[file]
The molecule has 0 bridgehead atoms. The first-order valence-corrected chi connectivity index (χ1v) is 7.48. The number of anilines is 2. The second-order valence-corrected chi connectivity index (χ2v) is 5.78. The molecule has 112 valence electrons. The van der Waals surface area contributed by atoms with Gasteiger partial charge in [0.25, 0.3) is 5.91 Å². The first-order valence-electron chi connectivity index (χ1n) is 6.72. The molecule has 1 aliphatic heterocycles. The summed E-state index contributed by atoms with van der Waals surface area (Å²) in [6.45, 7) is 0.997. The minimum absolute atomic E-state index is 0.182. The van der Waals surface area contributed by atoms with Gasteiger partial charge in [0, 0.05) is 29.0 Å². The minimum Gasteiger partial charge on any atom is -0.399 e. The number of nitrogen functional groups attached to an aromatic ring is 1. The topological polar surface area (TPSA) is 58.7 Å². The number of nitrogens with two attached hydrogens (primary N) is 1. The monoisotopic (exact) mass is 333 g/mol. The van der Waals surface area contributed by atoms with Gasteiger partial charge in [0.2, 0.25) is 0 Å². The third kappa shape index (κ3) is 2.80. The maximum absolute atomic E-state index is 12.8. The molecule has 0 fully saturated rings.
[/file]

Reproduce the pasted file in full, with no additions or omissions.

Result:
The molecule has 0 bridgehead atoms. The first-order valence-corrected chi connectivity index (χ1v) is 7.48. The number of anilines is 2. The second-order valence-corrected chi connectivity index (χ2v) is 5.78. The molecule has 112 valence electrons. The van der Waals surface area contributed by atoms with Gasteiger partial charge in [0.25, 0.3) is 5.91 Å². The first-order valence-electron chi connectivity index (χ1n) is 6.72. The molecule has 1 aliphatic heterocycles. The summed E-state index contributed by atoms with van der Waals surface area (Å²) in [6.45, 7) is 0.997. The minimum absolute atomic E-state index is 0.182. The van der Waals surface area contributed by atoms with Gasteiger partial charge in [0, 0.05) is 29.0 Å². The minimum Gasteiger partial charge on any atom is -0.399 e. The number of nitrogen functional groups attached to an aromatic ring is 1. The topological polar surface area (TPSA) is 58.7 Å². The number of nitrogens with two attached hydrogens (primary N) is 1. The monoisotopic (exact) mass is 333 g/mol. The van der Waals surface area contributed by atoms with Gasteiger partial charge in [0.2, 0.25) is 0 Å². The third kappa shape index (κ3) is 2.80. The maximum absolute atomic E-state index is 12.8. The molecule has 0 fully saturated rings.